Michael Looks Ahead – Changes at Red Tomato

Michael Looks Ahead – Changes at Red Tomato

When it comes to leadership succession, I don’t have much faith in the national search for the ‘perfect’ outsider. Especially in organizations that are hard to “get” like Red Tomato —a business/non-profit hybrid; a distributor with no physical assets; a farmer agent in a world that knows little about agriculture and growing food. I’m grateful to our management coach, Michelle Chambers, for putting it right in my face: “You have these two stars here, both in their mid-thirties. They’re not going to stick around forever unless you develop some kind of future for them!”  I thought about that for months. And I concluded that the timeline for leadership transition at Red Tomato shouldn’t be defined by my needs alone; it had to be built around the new leaders—to be exciting and meet their needs, too.

Two years later, I am moving out of the role of Executive Director into a new role we are calling Evangelist. Effective January 1, 2015, Laura Edwards Orr is the new Executive Director of Red Tomato.  Angel Mendez is Director of Operations, responsible for finance, logistics, and technology. Add Sue Futrell, Director of Marketing, and you have Red Tomato’s management team, moving forward.

I’m not leaving Red Tomato; not even changing my office. I’m here full-time, focusing on the growers, new business development, and product development, the parts of the job I have always enjoyed the most. And the parts I am best at. Not a bad deal for me—I’m expecting my fun quotient to actually go up!

With Red Tomato’s support, I am also involved with several regional and national organizations where I get to turn my imagination toward bigger picture problems (and opportunities). They include NESAWG (the Northeast Sustainable Agriculture Working Group), IPM Voice, Fair Food Investment Committee, and the brand new Hudson Valley-based Farm Hub.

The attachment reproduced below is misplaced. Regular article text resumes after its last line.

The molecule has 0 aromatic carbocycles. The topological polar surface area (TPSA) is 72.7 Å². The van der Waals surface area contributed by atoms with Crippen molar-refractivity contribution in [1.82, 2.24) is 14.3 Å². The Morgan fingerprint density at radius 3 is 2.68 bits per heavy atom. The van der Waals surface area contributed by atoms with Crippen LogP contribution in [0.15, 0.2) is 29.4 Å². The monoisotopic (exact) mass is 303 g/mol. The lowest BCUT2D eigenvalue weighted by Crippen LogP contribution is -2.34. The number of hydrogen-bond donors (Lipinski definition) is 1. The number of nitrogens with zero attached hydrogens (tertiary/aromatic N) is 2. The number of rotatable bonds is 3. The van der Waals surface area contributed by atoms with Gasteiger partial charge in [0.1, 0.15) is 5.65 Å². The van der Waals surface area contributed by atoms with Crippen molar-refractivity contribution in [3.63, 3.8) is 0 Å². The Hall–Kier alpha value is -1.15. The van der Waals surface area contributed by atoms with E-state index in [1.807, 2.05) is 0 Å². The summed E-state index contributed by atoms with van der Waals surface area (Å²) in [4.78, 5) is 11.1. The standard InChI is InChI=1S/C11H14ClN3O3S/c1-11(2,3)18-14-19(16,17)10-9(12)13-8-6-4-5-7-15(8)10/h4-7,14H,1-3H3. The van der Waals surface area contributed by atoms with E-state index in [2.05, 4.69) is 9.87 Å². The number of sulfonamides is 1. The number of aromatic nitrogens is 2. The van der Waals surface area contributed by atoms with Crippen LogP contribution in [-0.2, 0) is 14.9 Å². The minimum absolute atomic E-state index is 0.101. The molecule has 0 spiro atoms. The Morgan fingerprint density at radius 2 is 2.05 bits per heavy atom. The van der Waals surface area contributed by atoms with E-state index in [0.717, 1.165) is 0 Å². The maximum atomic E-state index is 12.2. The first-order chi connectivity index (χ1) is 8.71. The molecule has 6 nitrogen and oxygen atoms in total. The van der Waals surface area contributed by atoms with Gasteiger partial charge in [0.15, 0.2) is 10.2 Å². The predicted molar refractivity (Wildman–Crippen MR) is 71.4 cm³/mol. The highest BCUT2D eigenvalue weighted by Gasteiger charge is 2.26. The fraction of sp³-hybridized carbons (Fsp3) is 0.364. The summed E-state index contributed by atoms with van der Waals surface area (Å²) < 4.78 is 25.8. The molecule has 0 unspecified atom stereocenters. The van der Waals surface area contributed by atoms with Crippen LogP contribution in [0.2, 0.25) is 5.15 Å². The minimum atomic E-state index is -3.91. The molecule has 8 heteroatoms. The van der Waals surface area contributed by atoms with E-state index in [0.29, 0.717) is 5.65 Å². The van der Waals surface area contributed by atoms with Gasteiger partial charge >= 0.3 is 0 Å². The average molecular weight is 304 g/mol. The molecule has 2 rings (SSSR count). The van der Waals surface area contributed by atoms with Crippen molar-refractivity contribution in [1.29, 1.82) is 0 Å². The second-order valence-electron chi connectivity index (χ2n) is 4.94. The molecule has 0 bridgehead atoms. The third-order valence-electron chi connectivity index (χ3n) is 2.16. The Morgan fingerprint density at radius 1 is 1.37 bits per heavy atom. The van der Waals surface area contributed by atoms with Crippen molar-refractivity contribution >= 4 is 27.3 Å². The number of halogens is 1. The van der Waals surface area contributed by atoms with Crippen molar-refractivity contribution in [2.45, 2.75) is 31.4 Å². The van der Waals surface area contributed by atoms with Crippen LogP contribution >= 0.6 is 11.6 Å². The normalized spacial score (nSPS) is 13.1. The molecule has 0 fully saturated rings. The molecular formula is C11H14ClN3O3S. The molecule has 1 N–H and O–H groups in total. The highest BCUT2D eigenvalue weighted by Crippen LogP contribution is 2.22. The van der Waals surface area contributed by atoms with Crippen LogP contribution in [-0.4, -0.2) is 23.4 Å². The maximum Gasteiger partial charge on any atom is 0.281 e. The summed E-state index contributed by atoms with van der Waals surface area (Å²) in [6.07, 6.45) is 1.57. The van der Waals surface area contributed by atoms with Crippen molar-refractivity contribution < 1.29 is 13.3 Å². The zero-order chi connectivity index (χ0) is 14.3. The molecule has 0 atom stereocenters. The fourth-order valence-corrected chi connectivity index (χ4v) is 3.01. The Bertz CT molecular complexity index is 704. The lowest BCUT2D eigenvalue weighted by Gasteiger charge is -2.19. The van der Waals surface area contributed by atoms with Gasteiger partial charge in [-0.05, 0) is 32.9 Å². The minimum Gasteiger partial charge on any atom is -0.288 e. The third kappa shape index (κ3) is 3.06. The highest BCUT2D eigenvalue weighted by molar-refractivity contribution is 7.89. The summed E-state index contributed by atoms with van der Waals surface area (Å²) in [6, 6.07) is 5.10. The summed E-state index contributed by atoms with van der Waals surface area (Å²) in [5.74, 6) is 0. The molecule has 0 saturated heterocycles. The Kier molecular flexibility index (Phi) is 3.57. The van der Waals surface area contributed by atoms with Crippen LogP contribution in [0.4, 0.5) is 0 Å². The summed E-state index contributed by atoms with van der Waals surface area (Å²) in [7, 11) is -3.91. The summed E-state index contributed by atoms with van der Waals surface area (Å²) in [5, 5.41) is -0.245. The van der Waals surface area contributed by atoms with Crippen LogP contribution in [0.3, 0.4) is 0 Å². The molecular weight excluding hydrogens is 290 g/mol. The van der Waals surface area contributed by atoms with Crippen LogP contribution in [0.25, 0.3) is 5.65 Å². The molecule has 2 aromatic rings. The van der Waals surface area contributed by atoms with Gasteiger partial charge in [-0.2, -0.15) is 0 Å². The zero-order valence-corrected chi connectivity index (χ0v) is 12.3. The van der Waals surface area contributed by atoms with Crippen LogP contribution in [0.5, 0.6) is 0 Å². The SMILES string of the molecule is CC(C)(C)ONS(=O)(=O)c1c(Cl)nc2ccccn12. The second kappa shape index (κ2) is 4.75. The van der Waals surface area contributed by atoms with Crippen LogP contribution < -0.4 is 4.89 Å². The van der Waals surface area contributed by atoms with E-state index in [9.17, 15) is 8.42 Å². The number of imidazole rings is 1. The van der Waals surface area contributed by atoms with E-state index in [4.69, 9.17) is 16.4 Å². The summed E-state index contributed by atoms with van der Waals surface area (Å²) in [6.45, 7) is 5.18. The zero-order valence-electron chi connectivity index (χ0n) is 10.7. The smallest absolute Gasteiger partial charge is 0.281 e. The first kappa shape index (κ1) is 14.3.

Red Tomato is as interesting today as it was at the outset in 1996. Even though the start-up years were undoubtedly the most challenging and uncertain, the path ahead is no less ambitious. This food and farm economy is brutally competitive, and only getting more so. Demand for local food has opened doors, for sure. But the survival of mid-size fruit and vegetable growers in this region is by no means assured. Costs continue to go up more than prices. We have our work cut out for us. Getting bored does not seem an option.

I am grateful to be working with two talented leaders who are so capable of taking the reins, both with great experience in our particular work, both showing the deepest commitment to our mission, and both full of street smarts to navigate this challenging time. I am grateful to be working under board president Maud Ayson, who has steered this leadership transition with great wisdom, skill and compassion. And I’m grateful for the whole team at Red Tomato, who keep us moving forward.  Congratulations Laura, Angel and Red Tomato! This is very cool!